The announcement comes as Consort is expected to publish its interim results today and with the Lynn site set to be the focus of the manufacturing effort, the deal is a further boost to the facility, which this year expanded its staff numbers after the closure of its Sheffield factory.

Jon Glenn, chief executive officer of Consort Medical, said: “This is an exciting contract award for Consort Medical, which further demonstrates the full spectrum of the group’s competencies, from product development, through to drug handling and full device assembly.

“The full extent of the revenue opportunity will only become evident following regulatory approval and the product launch. While we do not expect any near-term revenue impact, we are optimistic about the prospects for the product in this very promising market.”

Adrian Marshall, Nicoventures’ managing director, said: “We are delighted to have agreed the contract with Bespak. This takes us closer to our ambition of introducing an innovative, licensed nicotine product as a safer alternative to smoking.”

COSBOA attacks Ken Phillips’ claims that it’s controlled by big tobacco


COSBOA attacks Ken Phillips’ claims that it’s controlled by big tobacco

By Cara Waters
Tuesday, 04 December 2012

The Council of Small Business Australia has fought back against claims by its former chairman that the organisation is controlled by the big tobacco companies.

Ken Phillips told SmartCompany his shock resignation from COSBOA’s board a month ago was a result of the involvement of “tobacco interests” in COSBOA.

“They control the organisation and it’s financially dependent for its solvency on money from tobacco,” he says.

“I don’t believe it’s a good look in terms of the lobbying for small business, the dominance just does not serve small business lobbying.”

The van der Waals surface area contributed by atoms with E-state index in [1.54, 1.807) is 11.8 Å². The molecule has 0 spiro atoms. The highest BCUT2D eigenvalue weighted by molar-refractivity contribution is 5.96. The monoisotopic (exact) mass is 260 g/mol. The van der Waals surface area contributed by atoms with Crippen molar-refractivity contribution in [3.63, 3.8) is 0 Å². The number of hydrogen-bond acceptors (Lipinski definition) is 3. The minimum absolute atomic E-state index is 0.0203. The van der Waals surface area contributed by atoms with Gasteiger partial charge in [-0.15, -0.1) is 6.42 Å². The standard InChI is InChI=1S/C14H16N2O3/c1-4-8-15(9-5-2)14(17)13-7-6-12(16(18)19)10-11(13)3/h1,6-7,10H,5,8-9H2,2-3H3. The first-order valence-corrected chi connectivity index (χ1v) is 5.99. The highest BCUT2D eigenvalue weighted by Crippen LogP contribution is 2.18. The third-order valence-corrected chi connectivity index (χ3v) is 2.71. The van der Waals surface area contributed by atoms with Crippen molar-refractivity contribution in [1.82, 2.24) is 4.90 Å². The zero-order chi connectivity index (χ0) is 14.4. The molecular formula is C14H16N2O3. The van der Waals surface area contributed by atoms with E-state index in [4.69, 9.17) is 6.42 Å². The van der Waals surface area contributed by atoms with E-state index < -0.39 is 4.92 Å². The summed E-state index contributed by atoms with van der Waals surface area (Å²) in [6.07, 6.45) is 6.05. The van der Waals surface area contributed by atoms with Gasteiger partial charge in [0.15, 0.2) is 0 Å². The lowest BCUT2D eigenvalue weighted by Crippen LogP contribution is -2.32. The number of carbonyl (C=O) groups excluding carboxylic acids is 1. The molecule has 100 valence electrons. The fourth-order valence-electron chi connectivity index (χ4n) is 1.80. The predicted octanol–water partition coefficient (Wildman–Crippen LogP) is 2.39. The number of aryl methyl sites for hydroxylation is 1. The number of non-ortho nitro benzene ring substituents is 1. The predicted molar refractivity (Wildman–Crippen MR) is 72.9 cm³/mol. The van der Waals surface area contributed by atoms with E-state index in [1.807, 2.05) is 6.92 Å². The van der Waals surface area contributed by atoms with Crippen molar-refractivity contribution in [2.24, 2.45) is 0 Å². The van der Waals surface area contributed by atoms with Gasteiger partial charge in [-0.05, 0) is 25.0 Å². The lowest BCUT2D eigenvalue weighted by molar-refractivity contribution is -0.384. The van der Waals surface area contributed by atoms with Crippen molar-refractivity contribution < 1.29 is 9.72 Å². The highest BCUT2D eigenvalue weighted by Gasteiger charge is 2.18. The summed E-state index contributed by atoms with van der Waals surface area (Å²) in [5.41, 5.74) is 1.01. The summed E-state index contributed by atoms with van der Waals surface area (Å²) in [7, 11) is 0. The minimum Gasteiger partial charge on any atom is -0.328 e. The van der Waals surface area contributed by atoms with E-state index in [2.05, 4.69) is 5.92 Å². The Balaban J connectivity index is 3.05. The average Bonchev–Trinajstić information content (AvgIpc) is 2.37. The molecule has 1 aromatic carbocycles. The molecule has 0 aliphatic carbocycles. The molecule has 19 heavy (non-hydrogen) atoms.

Phillips says tobacco companies have given COSBOA “tens of thousands” of dollars and that the tobacco companies control the numbers on the board and on the council.

He says he resigned after failing to try to balance the numbers on COSBOA’s council and board.

“I have been attempting to bring a balance and I concluded that I was not able to achieve that balance, I did not want the tobacco interests controlling it, I wanted this to be a broad church,” he says.

“The board of Independent Contractors Australia concluded [COSBOA] was not a viable association to be associated with in terms of achieving high quality policy outcomes for small business people there is no value in being involved with a dead horse.”

However COSBOA has fought back against Phillips’ allegations and Peter Strong, CEO of COSBOA told SmartCompany Phillips is “making mischief for the sake of it”.

Strong says COSBOA has received funding from the tobacco companies in the past but has not received any “direct” funding from tobacco companies since 2010.

“Tobacco companies have been sponsors in the past and a lot of our members don’t see it as being a particular problem to be honest, the Business Council of Australia has tobacco companies as members as does the Australian Chamber of Commerce and Industry,” he says.

“We get no money directly from the tobacco industry any more but it may come through members.”

COSBOA has previously lobbied against cigarette taxes and legislative changes involving cigarettes claiming they hurt small business.

Strong says Phillips has known about the tobacco funding for a long time and that it is not the real reason behind his resignation.

“Everything he said is wrong. He has been on the board for two years and he was chairman for six months and he reckons he only found out then where funding comes from and it doesn’t come from those sources,” Strong says.

“Ken Phillips’ problem is that he does not control the board at COSBOA. It is not controlled by tobacco companies, it consists of people from a whole range of organisations, accounting groups, women’s groups, retailers and small business councils.

“The fact Ken was saying he didn’t know anything about the finances of the organisation was obviously wrong any decent director would know that.”

Phillips claims he did not know about the tobacco company funding as COSBOA’s annual accounts have still not been signed off or audited.

“I’ve been on the board for two years the accounts were a mess, it took a very considerable time to find out what was going on,” he says.

Tobacco control of small business ‘inherently wrong’, says whistleblower

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Dispute Concerning the Plain Packaging of Tobacco Products